Former Cincinnati Cop Acquitted in Death of Black Man Sues City and County

A former Cincinnati police officer acquitted of assault in the death of a black man has filed a $30 million federal lawsuit accusing city and county officials of ruining his career and reputation by unfairly blaming him for the death.

Robert Jorg, 30, was charged with misdemeanor assault and a felony charge of involuntary manslaughter in the Nov. 7, 2000, death of Roger Owensby Jr. A Hamilton County Common Pleas jury in October 2001 acquitted Jorg of the assault charge but deadlocked on the manslaughter charge, which was later dropped by the county prosecutor.

Jorg's lawsuit against the city, the county and the county coroner was filed Tuesday in U.S. District Court.

It claims that city and county authorities made Jorg a "scapegoat" for Owensby's death. The lawsuit claims city officials wanted Jorg, who is white, to be charged with a crime to appease blacks who were unhappy with police conduct.

City attorneys on Tuesday declined comment on the lawsuit. There was no answer Tuesday night to calls to the county prosecutor's office.

The lawsuit also disputes county Coroner Dr. Carl Parrott's finding that Owensby, 29, died of mechanical asphyxiation from a choke hold applied by Jorg or from officers piling on top of him.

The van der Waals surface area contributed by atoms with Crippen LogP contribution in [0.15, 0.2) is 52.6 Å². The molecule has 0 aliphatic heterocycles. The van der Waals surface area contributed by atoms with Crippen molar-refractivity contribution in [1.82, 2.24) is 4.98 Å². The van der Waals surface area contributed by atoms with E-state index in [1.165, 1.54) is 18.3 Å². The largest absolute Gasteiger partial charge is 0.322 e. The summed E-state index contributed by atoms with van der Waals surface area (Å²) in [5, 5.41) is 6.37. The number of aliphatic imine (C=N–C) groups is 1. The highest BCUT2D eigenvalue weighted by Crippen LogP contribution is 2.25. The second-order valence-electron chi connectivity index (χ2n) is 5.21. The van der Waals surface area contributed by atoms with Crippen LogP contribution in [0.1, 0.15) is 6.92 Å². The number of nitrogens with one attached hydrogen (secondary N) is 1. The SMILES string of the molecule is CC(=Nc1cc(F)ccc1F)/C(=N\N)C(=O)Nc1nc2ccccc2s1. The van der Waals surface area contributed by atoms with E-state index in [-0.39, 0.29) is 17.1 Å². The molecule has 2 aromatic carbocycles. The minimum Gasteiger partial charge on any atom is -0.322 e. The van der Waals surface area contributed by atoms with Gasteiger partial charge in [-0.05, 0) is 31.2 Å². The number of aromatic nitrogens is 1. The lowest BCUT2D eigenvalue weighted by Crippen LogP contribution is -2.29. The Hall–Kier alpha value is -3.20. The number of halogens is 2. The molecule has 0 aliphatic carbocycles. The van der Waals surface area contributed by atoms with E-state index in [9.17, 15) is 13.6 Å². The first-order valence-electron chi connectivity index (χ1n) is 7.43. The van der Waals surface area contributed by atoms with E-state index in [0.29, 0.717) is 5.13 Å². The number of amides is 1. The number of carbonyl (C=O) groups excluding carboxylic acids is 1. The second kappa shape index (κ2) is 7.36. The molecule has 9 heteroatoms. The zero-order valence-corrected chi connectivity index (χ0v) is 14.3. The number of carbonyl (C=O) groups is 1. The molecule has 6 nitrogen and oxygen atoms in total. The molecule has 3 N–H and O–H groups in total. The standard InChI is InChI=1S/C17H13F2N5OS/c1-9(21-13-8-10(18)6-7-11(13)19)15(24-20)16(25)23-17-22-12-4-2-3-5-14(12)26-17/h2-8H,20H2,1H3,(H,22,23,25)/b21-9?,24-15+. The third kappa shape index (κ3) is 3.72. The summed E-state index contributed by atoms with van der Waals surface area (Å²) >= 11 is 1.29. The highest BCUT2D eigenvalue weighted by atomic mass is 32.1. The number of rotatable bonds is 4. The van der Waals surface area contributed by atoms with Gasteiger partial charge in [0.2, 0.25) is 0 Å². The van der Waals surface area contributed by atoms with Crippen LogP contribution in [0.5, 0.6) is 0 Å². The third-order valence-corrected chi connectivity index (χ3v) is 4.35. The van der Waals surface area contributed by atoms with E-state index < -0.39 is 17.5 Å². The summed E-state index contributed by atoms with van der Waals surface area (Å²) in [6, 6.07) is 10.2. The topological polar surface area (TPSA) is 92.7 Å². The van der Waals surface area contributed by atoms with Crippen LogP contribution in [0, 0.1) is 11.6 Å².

The lawsuit says Parrott knowingly gave false autopsy results. Parrott on Tuesday declined comment on the lawsuit.

Owensby died after Jorg and several other officers wrestled him to the ground and handcuffed him as he fled from attempts to question him about drug trafficking. Witnesses said at least five officers helped tackle and subdue Owensby, but one witness claimed that Jorg put a "choke hold" on him.

Jorg's attorney, Bill Gustavson, said Owensby's death was a "cardiac event" and not the result of asphyxiation. He would not elaborate but said that medical experts would support his theory.

Owensby's mother, Brenda, said her family disputes Jorg's claims about the cause of death.

"We know better," she said.

Jorg is now a police officer in suburban Pierce Township.